Saint Parascheva was born around 920-930 in the city of Epivates in the Byzantine Empire, the modern Turkish city of Selimpașa. Her name, Paraskevi in Greek, or Petka in Serbian, refers to the fifth day of the week, Friday. In Moldavia, she is also goes by the name of “Saint Friday”. Her parents were good and faithful, teaching their children from an early age to please the Lord. The brother of Saint Parascheva is also a Saint. In the Great Greek Synaxis, there is an entry on May 5 for St. Euthymius the miracle-worker, Bishop of Madytos, who died sometime between 989-996. It is said that he was “the brother of Saint Parascheva, who is commemorated on October 14.”
The desire for spiritual life was sown in the heart of Saint Parascheva at the age of ten, when being in a church dedicated to the Virgin Mary, she heard the word of the Gospel: “Whoever desires to come after Me, let him deny himself, and take up his cross, and follow Me” (Mark 8:34). Thus, she gave her clothes to the needy several times without being troubled by the reprimands of her parents. Later, after her parents died, she and her brother inherited a great fortune, which they imparted to those in need. She then headed to Constantinople, where she was sweetened with the teachings of the nuns and monks with a rich spiritual life. She then left for the land of Pontus, living for 5 years in the Monastery of the Virgin Mary in Heraclea. After these 5 years, she directed her steps in the Savior’s footprints, in Jerusalem. There, she stayed in a convent in the wilderness of the Jordan. But one night, she received words from an angel: “Leave this wilderness and return to your homeland, because there it is proper for you to give your body to the earth, to pass from this world, and to go to God, Whom you loved”. Thus, she went to the Church of the Virgin of Blachernae and prayed to her icon to receive strength. The saint returned to Epivates and lived without anyone recognizing her. Thus, being a total stranger, her earthly life reached its end.
When God willed to glorify her honorable relics, He sent a vision to some pious people, George and Euthymia, who went to the place where the relics were buried. Accompanied by priests and other believers, they took the relics and placed them in the Church of the Holy Apostles in Epivates. After this, many miracles and healings occurred there.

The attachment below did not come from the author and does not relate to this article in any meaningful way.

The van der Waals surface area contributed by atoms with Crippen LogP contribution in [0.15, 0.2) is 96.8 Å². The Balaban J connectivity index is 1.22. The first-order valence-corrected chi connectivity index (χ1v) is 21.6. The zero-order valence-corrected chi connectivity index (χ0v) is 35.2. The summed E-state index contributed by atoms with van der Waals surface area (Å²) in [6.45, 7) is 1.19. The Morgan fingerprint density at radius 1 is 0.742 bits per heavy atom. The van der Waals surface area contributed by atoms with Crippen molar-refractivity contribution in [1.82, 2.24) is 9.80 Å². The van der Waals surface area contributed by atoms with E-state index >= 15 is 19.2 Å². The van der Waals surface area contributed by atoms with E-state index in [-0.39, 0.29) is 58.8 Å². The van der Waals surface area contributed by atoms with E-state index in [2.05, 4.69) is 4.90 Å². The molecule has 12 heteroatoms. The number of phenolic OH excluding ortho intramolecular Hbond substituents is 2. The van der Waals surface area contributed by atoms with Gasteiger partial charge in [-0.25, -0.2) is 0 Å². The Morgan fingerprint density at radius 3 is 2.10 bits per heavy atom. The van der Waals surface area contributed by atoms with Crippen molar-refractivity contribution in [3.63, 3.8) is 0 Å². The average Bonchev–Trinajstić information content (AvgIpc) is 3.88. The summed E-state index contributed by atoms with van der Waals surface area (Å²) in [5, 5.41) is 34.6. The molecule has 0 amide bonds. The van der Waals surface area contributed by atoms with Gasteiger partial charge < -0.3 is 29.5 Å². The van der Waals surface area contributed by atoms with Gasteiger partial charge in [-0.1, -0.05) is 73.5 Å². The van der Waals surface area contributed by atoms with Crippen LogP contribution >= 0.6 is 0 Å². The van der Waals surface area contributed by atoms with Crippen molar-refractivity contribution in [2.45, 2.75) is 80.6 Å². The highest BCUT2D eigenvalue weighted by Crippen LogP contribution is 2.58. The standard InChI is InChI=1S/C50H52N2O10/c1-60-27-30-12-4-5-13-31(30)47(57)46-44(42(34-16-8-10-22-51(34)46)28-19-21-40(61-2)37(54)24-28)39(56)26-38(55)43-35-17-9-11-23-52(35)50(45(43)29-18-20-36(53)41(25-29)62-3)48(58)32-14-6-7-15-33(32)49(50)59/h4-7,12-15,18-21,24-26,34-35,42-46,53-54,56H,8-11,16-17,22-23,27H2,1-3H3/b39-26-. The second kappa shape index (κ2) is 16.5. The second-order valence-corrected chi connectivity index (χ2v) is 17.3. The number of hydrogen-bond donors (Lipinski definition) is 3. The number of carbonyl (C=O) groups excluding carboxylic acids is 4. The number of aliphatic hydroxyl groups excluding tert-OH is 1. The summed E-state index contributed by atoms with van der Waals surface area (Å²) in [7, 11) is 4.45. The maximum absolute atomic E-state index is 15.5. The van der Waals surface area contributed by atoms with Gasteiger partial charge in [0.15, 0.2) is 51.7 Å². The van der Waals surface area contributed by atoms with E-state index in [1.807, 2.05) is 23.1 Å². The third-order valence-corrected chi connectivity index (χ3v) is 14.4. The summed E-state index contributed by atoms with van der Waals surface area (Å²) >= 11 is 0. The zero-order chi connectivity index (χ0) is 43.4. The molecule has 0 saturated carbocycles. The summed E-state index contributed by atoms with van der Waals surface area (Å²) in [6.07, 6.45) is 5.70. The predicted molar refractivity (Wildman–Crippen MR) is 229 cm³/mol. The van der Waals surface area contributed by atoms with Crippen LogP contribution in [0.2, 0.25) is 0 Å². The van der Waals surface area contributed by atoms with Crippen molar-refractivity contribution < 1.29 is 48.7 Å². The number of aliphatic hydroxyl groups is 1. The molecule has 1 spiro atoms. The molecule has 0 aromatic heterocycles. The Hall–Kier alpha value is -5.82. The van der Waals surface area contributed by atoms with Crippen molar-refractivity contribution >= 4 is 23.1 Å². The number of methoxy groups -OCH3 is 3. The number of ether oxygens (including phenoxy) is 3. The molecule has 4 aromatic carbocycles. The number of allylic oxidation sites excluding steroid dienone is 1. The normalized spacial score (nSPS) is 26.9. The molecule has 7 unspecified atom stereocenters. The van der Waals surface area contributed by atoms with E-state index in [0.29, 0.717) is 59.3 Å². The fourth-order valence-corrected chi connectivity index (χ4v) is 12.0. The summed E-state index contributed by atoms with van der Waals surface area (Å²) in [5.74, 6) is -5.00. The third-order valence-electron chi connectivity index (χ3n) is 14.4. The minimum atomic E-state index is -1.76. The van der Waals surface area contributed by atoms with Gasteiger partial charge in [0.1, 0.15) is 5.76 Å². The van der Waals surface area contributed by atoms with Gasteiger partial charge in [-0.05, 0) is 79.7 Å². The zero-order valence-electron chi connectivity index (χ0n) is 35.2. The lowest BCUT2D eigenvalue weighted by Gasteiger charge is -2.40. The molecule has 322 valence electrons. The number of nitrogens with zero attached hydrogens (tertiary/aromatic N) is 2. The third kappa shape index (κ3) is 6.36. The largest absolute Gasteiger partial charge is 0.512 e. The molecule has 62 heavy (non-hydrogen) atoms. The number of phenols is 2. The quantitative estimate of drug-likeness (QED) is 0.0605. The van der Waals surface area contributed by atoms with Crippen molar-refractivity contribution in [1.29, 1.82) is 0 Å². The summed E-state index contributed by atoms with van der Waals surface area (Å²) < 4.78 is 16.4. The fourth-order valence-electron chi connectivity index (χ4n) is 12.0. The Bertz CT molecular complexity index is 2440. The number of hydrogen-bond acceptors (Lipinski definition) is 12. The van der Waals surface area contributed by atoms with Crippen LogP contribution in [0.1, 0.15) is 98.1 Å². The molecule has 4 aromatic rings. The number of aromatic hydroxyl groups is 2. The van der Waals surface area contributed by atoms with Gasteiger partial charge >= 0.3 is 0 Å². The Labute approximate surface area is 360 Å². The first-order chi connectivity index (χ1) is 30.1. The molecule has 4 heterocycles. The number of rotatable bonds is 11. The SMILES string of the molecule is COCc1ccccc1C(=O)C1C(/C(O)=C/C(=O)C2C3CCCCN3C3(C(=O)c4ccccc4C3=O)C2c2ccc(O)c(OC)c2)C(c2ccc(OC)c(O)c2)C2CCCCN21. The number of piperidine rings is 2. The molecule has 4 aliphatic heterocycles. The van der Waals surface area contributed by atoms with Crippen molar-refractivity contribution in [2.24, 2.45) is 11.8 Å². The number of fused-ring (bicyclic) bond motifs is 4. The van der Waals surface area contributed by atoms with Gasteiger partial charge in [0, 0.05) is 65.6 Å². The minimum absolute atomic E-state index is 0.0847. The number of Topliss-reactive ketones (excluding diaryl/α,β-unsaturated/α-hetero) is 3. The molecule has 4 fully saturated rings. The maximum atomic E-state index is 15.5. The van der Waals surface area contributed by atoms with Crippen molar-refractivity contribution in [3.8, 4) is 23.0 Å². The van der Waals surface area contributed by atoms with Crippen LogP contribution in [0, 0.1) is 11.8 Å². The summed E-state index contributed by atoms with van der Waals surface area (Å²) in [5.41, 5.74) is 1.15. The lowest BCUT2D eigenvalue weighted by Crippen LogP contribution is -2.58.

The relics of Saint Parscheva witnessed a long journey. Around 1231, they were relocated from Epivates to Tarnovo, the capital of the Second Bulgarian Empire, of Tsar John Asen II. Because of this, the life of the saint and her service were translated from Greek to Slavonic. From the moment her relics were brought to Tarnovo, the cult of Saint Parascheva has spread throughout the Bulgarian empire. Her miracles made her known throughout the Balkan peninsula.
In the year 1393, after the conquest of the Tarnovo by the Turks, the relics were relocated for a short period of three years in Vidin, then to Belgrade, where they stayed until the fortress was conquered in 1521, after which they were taken to Constantinople in the Cathedral of the Ecumenical Patriarchate. In 1641, the ruler Vasile Lupu of Moldavia paid the debts of the Ecumenical Patriarchate to the Sultan and received a gift of a great price, the relics of Saint Parascheva. They were brought to Iași, Romania, and placed in the Monastery of the Holy Three Hierarchs, recently founded by the voivode, and remained there for more than 350 years. In 1889, they were transferred to the Cathedral next-door, founded by Metropolitan Joseph Naniescu, where they remain to this day.
Ever since the holy relics arrived on the Moldavian soil, they began to do countless miracles. In his “Advice and memories”, written in 1642, the Greek priest Synadinos of Serres describes the bringing of the relics of Saint Parascheva of Iași and adds: “That day there was a great holiday… many alms were granted to the poor… and the sick affected by different diseases were healed and God was glorified for the intercessions of the Saint.”
Saint Parascheva also spent time in Bucharest. Because of the Soviet offensive in the spring of 1944, on April 11, the Saint’s relics were evacuated to Ciorogârla Monastery near Bucharest. Before returning to Iași, they were exhibited for veneration in the Patriarchal Cathedral. Historian Petre Năsturel, then a student, remembers the moment when the relics left the capital: “On a beautiful morning, the procession traversed Bucharest under the eyes of the inhabitants; some standing, some kneeling, all making the cross or bowing, bowing to the protector of the country. The reliquary was placed in an army truck. An escort of soldiers, bayonets drawn, surrounded the vehicle. The crowd filled the sidewalks.”
In 1947, a great drought gripped all of Eastern Europe. In Moldavia, a procession with the relics of the Saint was held, but at some point, the wagon carrying the holy relics could no longer be moved. No one understood what was happening. But, looking ahead, they noticed that another procession was slowly approaching with the icon of the Mother of God from Secu Monastery. In this way, the piety of the saint towards the Mother of God was revealed, as she did not want her relics to pass before the icon of the Mother of God.
The countless miracles that have taken place since the glorification of the venerable Saint Parascheva until today testify that the Lord Jesus Christ cannot “refuse” her prayers. This is because she answered the Lord’s prayer, “Give Me, daughter, your heart!” (cf. Proverbs of Solomon 23.26).